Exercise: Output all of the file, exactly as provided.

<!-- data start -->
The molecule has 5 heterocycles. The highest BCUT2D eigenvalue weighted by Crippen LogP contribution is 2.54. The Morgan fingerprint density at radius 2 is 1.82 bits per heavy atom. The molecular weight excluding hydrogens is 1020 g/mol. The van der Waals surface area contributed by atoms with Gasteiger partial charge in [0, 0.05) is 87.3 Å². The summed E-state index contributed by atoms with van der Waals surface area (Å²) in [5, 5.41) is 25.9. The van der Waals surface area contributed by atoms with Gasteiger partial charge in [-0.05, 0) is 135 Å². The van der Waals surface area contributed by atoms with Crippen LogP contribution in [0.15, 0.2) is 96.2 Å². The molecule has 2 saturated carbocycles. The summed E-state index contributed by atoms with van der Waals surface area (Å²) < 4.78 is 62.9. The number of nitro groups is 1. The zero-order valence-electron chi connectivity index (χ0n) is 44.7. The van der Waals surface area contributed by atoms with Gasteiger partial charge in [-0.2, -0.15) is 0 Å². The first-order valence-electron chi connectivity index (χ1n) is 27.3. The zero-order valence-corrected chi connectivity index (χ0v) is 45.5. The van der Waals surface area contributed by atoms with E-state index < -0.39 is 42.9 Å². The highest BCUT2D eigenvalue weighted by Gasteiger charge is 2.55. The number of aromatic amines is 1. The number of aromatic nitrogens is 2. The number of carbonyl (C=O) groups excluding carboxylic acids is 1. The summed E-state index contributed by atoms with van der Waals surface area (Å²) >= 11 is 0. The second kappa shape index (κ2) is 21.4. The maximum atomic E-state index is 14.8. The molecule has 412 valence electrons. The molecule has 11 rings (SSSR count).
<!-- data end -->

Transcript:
The molecule has 5 heterocycles. The highest BCUT2D eigenvalue weighted by Crippen LogP contribution is 2.54. The Morgan fingerprint density at radius 2 is 1.82 bits per heavy atom. The molecular weight excluding hydrogens is 1020 g/mol. The van der Waals surface area contributed by atoms with Gasteiger partial charge in [0, 0.05) is 87.3 Å². The summed E-state index contributed by atoms with van der Waals surface area (Å²) in [5, 5.41) is 25.9. The van der Waals surface area contributed by atoms with Gasteiger partial charge in [-0.05, 0) is 135 Å². The van der Waals surface area contributed by atoms with Crippen LogP contribution in [0.15, 0.2) is 96.2 Å². The molecule has 2 saturated carbocycles. The summed E-state index contributed by atoms with van der Waals surface area (Å²) < 4.78 is 62.9. The number of nitro groups is 1. The zero-order valence-electron chi connectivity index (χ0n) is 44.7. The van der Waals surface area contributed by atoms with Gasteiger partial charge in [-0.2, -0.15) is 0 Å². The first-order valence-electron chi connectivity index (χ1n) is 27.3. The zero-order valence-corrected chi connectivity index (χ0v) is 45.5. The van der Waals surface area contributed by atoms with E-state index < -0.39 is 42.9 Å². The highest BCUT2D eigenvalue weighted by Gasteiger charge is 2.55. The number of aromatic amines is 1. The number of aromatic nitrogens is 2. The number of carbonyl (C=O) groups excluding carboxylic acids is 1. The summed E-state index contributed by atoms with van der Waals surface area (Å²) >= 11 is 0. The second kappa shape index (κ2) is 21.4. The maximum atomic E-state index is 14.8. The molecule has 412 valence electrons. The molecule has 11 rings (SSSR count).